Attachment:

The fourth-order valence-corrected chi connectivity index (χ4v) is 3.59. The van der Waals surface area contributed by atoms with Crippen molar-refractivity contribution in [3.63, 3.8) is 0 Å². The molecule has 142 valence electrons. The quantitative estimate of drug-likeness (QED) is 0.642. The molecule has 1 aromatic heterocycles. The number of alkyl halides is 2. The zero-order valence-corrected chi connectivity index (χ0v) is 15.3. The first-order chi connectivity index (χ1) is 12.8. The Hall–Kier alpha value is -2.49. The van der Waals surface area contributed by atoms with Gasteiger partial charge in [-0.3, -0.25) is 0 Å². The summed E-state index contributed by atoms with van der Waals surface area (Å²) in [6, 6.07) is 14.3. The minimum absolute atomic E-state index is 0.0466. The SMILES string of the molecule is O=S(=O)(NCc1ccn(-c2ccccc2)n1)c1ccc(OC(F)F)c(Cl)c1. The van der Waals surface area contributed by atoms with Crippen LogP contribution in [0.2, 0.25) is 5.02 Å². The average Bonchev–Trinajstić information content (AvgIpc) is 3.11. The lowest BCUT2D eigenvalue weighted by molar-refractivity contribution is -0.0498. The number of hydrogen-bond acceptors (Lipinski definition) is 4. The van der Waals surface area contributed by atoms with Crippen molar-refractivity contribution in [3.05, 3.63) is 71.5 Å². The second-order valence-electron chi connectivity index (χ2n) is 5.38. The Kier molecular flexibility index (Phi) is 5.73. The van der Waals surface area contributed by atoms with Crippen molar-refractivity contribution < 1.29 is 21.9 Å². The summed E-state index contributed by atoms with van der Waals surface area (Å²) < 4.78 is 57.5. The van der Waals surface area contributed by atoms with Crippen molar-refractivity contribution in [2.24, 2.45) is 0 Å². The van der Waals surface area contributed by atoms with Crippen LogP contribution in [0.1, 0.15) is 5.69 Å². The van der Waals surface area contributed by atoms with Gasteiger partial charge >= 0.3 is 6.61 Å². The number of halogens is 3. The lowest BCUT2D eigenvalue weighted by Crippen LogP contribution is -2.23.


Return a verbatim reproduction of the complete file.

The fourth-order valence-corrected chi connectivity index (χ4v) is 3.59. The van der Waals surface area contributed by atoms with Crippen molar-refractivity contribution in [3.63, 3.8) is 0 Å². The molecule has 142 valence electrons. The quantitative estimate of drug-likeness (QED) is 0.642. The molecule has 1 aromatic heterocycles. The number of alkyl halides is 2. The zero-order valence-corrected chi connectivity index (χ0v) is 15.3. The first-order chi connectivity index (χ1) is 12.8. The Hall–Kier alpha value is -2.49. The van der Waals surface area contributed by atoms with Gasteiger partial charge in [-0.3, -0.25) is 0 Å². The summed E-state index contributed by atoms with van der Waals surface area (Å²) in [6, 6.07) is 14.3. The minimum absolute atomic E-state index is 0.0466. The SMILES string of the molecule is O=S(=O)(NCc1ccn(-c2ccccc2)n1)c1ccc(OC(F)F)c(Cl)c1. The van der Waals surface area contributed by atoms with Crippen LogP contribution in [0.2, 0.25) is 5.02 Å². The average Bonchev–Trinajstić information content (AvgIpc) is 3.11. The lowest BCUT2D eigenvalue weighted by molar-refractivity contribution is -0.0498. The number of hydrogen-bond acceptors (Lipinski definition) is 4. The van der Waals surface area contributed by atoms with Crippen molar-refractivity contribution in [3.05, 3.63) is 71.5 Å². The second-order valence-electron chi connectivity index (χ2n) is 5.38. The Kier molecular flexibility index (Phi) is 5.73. The van der Waals surface area contributed by atoms with Crippen molar-refractivity contribution < 1.29 is 21.9 Å². The summed E-state index contributed by atoms with van der Waals surface area (Å²) < 4.78 is 57.5. The van der Waals surface area contributed by atoms with Crippen molar-refractivity contribution in [2.24, 2.45) is 0 Å². The van der Waals surface area contributed by atoms with Crippen LogP contribution in [0.1, 0.15) is 5.69 Å². The van der Waals surface area contributed by atoms with Gasteiger partial charge >= 0.3 is 6.61 Å². The number of halogens is 3. The lowest BCUT2D eigenvalue weighted by Crippen LogP contribution is -2.23.